Further, technically, he knocks it out of the park, and it shouldn’t be surprising. While he’s famous for his realism, he’s not a “straight-ahead” film maker. His effects are frequently, one might say usually hallucinatory. Think of those fight scenes in Raging Bull or Henry Hill’s cocaine meltdown in Goodfellas. My experience was MUCH enhanced by the fact that the movie was preceded by several previews for films that represent 3-D at its LAMEST — several re-releases of previously non-3-D films with 3-D effects now slapped on top.  Right from the first frame, Scorsese uses the three dimensions at his disposal, taking us up and down corridors, staircases, walls, moving past crowds of people, over them, under them. Snowflakes fall. He thought the entire movie through in three dimensions before he created it; then he shot it that way. 95% of the time, it is organic and it works, though there are moments when it is a hair too gratuitous, not only in that old-fashioned “Comin’ At Ya!” 3-D way, but also in Scorsese’s OWN way (I’m thinking of shots like Griffin Dunn’s thrown keys in After Hours). But the VIGOR it took to make this film, both physical and intellectual, is impressive in the extreme.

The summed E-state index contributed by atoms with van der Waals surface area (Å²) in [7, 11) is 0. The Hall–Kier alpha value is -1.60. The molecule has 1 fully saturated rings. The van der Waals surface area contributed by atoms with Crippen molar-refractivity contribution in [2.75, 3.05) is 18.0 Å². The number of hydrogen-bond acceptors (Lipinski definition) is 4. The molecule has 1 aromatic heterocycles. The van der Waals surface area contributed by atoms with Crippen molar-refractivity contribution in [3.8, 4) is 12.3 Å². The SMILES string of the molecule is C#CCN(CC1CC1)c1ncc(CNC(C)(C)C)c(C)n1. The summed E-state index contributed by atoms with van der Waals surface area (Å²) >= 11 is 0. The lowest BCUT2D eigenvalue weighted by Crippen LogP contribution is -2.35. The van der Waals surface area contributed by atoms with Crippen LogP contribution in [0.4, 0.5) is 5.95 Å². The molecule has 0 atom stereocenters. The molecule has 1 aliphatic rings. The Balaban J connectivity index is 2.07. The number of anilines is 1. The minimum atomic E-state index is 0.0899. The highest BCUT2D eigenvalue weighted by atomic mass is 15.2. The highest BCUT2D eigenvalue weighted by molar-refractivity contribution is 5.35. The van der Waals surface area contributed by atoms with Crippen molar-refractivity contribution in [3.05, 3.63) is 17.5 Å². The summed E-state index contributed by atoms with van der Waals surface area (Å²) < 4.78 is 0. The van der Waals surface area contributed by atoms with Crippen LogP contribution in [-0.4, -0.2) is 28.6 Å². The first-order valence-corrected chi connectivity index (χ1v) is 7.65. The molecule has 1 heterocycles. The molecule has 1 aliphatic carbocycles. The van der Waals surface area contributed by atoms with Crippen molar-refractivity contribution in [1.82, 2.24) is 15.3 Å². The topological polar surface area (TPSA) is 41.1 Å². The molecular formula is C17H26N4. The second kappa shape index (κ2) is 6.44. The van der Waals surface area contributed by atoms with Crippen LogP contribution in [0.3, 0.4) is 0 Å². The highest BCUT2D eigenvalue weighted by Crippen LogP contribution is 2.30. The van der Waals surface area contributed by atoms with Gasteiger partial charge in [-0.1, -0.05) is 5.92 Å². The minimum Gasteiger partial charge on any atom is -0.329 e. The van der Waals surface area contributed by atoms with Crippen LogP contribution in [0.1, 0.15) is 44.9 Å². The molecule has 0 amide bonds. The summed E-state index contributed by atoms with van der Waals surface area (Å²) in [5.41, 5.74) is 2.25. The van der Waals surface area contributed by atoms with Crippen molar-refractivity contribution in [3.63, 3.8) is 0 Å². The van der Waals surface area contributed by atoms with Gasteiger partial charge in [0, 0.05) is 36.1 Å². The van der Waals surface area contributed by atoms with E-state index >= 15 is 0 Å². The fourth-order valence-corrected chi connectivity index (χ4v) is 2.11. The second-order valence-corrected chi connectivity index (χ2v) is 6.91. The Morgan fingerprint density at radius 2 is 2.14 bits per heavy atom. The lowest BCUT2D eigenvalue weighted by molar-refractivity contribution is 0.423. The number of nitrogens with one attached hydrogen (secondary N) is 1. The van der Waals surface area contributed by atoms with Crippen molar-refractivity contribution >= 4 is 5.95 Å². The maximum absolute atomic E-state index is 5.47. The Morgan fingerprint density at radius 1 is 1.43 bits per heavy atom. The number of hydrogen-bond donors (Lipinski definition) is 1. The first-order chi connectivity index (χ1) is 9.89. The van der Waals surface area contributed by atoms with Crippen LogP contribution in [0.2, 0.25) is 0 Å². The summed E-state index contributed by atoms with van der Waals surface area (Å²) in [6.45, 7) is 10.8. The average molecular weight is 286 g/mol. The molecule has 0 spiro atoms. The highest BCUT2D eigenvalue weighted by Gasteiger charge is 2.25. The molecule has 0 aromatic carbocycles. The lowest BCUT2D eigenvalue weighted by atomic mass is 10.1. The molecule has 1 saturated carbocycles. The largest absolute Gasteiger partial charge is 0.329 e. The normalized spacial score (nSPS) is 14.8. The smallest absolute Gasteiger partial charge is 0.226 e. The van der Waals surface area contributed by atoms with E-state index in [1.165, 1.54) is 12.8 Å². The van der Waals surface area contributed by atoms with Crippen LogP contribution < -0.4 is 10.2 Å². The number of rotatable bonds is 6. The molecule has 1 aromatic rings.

The danger of the old Scorsese rearing his head appears only once, and where that danger emerges is predictable. As the villainous station master, he cast Sacha Baron Cohen. It is a risky, inspired choice.  Cohen is an improvisational actor par excellence and Scorsese is Hollywood’s premiere director of improvisational actors. I think he had the idea of getting some silent comedy type slapstick antics into the film, in honor of the subject (we also get clips and references to Harold Lloyd, Chaplin, Keaton, Max Linder, and Jacques Tati). But Cohen and Scorsese have dark sensibilities. It’s a bit like getting a couple of alcoholics in a room together, and they come a couple of times a hair’s breadth from crossing the line. (Perhaps they do cross it, but I’m pretty dark myself). The leg brace Cohen wears as the character has divergent functions. It gives us more sympathy for him. And it creates opportunity for slapstick. Unfortunately, the slapstick doesn’t work…because we have sympathy for him (sympathy we wouldn’t have had if not for the leg brace, because the character is a nasty piece of work.) Thus a scene where the station inspector is being dragged by a train down a platform because it is hooked to his leg brace is not just not funny, it’s, well, objectionable. Cohen ad libs many funny lines in the film, but again, many of them I feel are inappropriate for young people.

But the edifying effect Hugo will have on young people far outweighs those fleeting moments. In the end, all the characters in the film (including the station inspector, a big change from the book) are a big, happy family. That may be a fantasy of course, but that’s just sort of fantasy I go to the movies to see.


  1. I did not think the station inspector was a big change from the book,
    while he is in it more in the movie he is still in the book, made quite clear that Hugo has trouble with him.

    Good review though! Hugo is actually my favorite film of the year.